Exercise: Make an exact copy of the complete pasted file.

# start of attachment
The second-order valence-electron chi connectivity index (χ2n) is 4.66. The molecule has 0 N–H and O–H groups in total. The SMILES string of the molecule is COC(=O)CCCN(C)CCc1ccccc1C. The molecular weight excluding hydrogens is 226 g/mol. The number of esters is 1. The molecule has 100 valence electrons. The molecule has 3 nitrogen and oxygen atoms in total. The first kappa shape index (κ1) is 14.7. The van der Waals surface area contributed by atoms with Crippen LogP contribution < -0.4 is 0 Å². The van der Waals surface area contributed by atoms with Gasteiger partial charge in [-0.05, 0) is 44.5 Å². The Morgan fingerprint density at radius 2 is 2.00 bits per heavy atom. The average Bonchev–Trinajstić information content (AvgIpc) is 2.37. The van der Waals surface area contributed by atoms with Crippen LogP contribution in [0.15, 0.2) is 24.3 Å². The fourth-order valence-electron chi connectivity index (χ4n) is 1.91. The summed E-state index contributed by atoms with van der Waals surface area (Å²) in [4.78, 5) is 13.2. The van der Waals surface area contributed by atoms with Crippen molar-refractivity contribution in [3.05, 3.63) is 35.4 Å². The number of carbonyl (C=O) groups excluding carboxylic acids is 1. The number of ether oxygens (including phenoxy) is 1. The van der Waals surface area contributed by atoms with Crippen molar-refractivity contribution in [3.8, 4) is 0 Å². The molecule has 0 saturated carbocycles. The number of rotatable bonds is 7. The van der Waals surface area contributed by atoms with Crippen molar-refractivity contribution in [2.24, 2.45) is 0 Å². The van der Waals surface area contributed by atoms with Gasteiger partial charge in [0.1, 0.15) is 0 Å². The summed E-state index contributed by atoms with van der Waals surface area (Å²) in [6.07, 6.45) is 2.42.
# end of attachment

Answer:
The second-order valence-electron chi connectivity index (χ2n) is 4.66. The molecule has 0 N–H and O–H groups in total. The SMILES string of the molecule is COC(=O)CCCN(C)CCc1ccccc1C. The molecular weight excluding hydrogens is 226 g/mol. The number of esters is 1. The molecule has 100 valence electrons. The molecule has 3 nitrogen and oxygen atoms in total. The first kappa shape index (κ1) is 14.7. The van der Waals surface area contributed by atoms with Crippen LogP contribution < -0.4 is 0 Å². The van der Waals surface area contributed by atoms with Gasteiger partial charge in [-0.05, 0) is 44.5 Å². The Morgan fingerprint density at radius 2 is 2.00 bits per heavy atom. The average Bonchev–Trinajstić information content (AvgIpc) is 2.37. The van der Waals surface area contributed by atoms with Crippen LogP contribution in [0.15, 0.2) is 24.3 Å². The fourth-order valence-electron chi connectivity index (χ4n) is 1.91. The summed E-state index contributed by atoms with van der Waals surface area (Å²) in [4.78, 5) is 13.2. The van der Waals surface area contributed by atoms with Crippen molar-refractivity contribution in [3.05, 3.63) is 35.4 Å². The number of carbonyl (C=O) groups excluding carboxylic acids is 1. The number of ether oxygens (including phenoxy) is 1. The van der Waals surface area contributed by atoms with Crippen molar-refractivity contribution in [3.8, 4) is 0 Å². The molecule has 0 saturated carbocycles. The number of rotatable bonds is 7. The van der Waals surface area contributed by atoms with Crippen molar-refractivity contribution in [2.24, 2.45) is 0 Å². The van der Waals surface area contributed by atoms with Gasteiger partial charge in [0.1, 0.15) is 0 Å². The summed E-state index contributed by atoms with van der Waals surface area (Å²) in [6.07, 6.45) is 2.42.